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A Case of Autonomically Mediated Pain Due to Spinal Epidural Abscess in an Adolescent Female

Rook, James L. DO, MPH*; Duffey, David DO; DeRoos, Steven MD

doi: 10.1097/PEC.0b013e31821d86d5
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Spinal epidural abscess (SEA) is a rare disease in children without predisposing risk factors. Atypical presentations of SEA without the classic triad of fever, back pain, and neurological signs, have previously been described. We report an atypical presentation of an acute SEA in a previously healthy adolescent female. This 15-year-old patient presented with right shoulder pain in the absence of the fever, back pain, or long-tract signs; therefore, the diagnosis of the spinal pathology was delayed. Eventually, a thoracic SEA was identified by gadolinium-enhanced magnetic resonance imaging and treated with surgical decompression followed by intravenously administered antibiotics. The patient's course was complicated by chronic headache. Our experience adds to the literature a case that demonstrates the difficulty in diagnosis of atypical presentations of SEA in previously healthy children. In addition, referred or autonomically mediated pain should be considered in unusual pain presentations. Children with significant extremity or abdominal pain should be considered for the possibility of sympathetically mediated pain syndrome due to a thoracic-level spinal cord lesion such as a SEA.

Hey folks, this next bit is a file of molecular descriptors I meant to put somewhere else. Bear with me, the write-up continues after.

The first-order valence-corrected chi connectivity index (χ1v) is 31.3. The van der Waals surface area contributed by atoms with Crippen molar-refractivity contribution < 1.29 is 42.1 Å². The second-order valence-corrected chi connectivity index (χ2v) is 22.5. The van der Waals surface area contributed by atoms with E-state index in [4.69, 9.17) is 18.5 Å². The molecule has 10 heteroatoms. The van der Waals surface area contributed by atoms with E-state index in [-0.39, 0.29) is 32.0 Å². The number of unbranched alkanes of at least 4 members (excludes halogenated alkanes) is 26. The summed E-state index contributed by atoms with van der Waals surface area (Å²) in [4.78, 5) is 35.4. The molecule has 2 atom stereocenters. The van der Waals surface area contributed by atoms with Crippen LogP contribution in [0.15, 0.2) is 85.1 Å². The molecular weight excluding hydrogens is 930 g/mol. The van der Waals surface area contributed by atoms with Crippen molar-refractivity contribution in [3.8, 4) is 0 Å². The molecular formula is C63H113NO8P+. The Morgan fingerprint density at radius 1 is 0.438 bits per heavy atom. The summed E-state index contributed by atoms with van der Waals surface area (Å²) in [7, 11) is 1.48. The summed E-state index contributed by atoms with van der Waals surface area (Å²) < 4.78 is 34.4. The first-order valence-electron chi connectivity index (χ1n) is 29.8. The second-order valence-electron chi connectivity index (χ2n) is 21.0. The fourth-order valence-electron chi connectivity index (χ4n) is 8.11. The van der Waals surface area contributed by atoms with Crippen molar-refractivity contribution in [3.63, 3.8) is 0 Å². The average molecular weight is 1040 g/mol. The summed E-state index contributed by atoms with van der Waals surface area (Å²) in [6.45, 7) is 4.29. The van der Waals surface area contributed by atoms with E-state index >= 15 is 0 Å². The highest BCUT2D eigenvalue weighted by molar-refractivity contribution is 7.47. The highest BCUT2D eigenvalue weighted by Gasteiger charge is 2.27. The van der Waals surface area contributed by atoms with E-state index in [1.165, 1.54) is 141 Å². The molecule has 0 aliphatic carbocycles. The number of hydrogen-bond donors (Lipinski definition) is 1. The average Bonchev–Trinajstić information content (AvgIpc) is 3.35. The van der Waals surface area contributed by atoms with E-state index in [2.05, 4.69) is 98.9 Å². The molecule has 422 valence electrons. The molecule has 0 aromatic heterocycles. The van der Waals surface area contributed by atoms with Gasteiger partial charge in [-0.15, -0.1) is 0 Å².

From the *Department of Anesthesiology, Loma Linda University Medical Center, Loma Linda, CA; and Departments of †Pediatrics and ‡Pediatric Neurology, Helen DeVos Children's Hospital, Grand Rapids, MI.

Reprints: James L. Rook, DO, MPH, Department of Anesthesiology, Loma Linda University Medical Center, 11234 Anderson St, Room 2536 Loma Linda CA 92354 (e-mail: jrook@westernu.edu).

© 2011 Lippincott Williams & Wilkins, Inc.